Suu Kyi Inspires Next Generation of Activists
By Matthew Pennington 21 September 2012
WASHINGTON DC—Worrying about military rule doesn’t keep Burma’s democracy leader Aung San Suu Kyi up at night, but just a little bit of noise does.
Suu Kyi offered a rare glimpse into her personal side on Thursday when she took questions and offered advice to young human rights activists in Washington.
One activist asked what challenges and problems keep the Nobel Laureate up at night.
Suu Kyi confided that’s she’s a very light sleeper. She said every little noise disturbs her, but serious issues—of which the former prisoner has encountered many during two decades of political upheaval in Burma—usually do not.
She said she’s learned that, in time, even what looks like the most horrible event in your life will appear less serious.
Suu Kyi was speaking to a gathering organized by Amnesty International USA a day after receiving Congress’ highest honor for her peaceful struggle for democracy, the ceremonial highlight of a landmark trip across America.
Suu Kyi spent 15 years under house arrest in the country officially known as Myanmar, separated from her family, and unable to see her husband, British academic Michael Aris, before his death from cancer in 1999. Suu Kyi was released in late 2010 and has since joined hands with members of the former ruling junta that detained her to push ahead with political reform.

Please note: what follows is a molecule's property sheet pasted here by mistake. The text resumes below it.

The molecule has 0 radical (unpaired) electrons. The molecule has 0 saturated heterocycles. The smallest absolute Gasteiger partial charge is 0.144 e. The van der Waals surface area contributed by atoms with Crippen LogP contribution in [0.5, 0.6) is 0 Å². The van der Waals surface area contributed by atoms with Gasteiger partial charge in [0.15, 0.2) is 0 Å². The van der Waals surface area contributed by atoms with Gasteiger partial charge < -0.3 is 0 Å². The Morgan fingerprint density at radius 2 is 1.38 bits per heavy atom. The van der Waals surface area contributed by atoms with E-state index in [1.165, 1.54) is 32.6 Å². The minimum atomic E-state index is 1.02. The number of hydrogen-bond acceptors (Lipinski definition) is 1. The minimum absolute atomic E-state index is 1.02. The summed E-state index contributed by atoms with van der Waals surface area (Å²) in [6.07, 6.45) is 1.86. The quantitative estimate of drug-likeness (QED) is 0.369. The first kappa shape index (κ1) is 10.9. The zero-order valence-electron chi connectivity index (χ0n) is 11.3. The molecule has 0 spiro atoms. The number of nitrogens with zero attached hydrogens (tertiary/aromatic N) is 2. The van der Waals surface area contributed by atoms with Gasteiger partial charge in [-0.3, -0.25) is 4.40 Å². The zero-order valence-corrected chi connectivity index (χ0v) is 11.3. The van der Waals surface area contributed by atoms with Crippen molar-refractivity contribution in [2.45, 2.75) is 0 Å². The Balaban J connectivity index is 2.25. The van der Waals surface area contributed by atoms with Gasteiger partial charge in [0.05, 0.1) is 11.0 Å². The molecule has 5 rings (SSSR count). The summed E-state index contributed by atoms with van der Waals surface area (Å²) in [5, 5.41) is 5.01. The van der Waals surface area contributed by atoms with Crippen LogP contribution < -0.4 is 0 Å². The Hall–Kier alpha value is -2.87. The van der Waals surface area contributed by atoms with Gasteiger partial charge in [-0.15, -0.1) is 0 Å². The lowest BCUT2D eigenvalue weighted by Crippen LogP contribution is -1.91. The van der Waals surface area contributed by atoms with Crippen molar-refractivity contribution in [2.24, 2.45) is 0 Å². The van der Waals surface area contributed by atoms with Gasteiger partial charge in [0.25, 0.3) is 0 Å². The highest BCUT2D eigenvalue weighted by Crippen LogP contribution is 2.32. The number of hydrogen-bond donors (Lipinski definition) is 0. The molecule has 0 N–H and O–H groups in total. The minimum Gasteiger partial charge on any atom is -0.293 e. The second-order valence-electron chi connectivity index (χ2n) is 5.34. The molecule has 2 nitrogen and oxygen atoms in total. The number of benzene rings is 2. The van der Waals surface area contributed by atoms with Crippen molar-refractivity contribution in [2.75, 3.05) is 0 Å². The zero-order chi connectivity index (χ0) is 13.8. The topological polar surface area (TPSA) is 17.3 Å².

“I honestly never despaired although there were times when I was very, very worried about our people outside,” she said, referring to supporters of her political party that won 1990 elections but was barred from power. “Because house arrest is a lot easier than in prison.”
The 67-year-old said she loved reading and that enabled her to feel as free as anyone else. “Through my books I could get to wherever I wished to,” she said.
Despite the cruelties committed during 50 years of military rule—including bloody crackdowns on protesters and wars on ethnic minorities—Suu Kyi said she always retained a deep affection for Burma’s army, because her father, independence hero Aung San, was its founder.
“Although they kept me under house arrest they treated me well. Most of them treated me as my father’s daughter,” she said. “That is they treated me as a member of the family, albeit a rather troublesome one.”
She urged the several hundred young activists assembled in front of her not just to campaign for the release of political prisoners but to try to change the mindset of the jailers, by disabusing them of the emotion that motivates them: their own fear.
Suu Kyi goes next to New York, where 40 years ago, she worked for the United Nations. She’ll then travel to Kentucky, Indiana and California to speak on campuses and meet Burmese expatriates.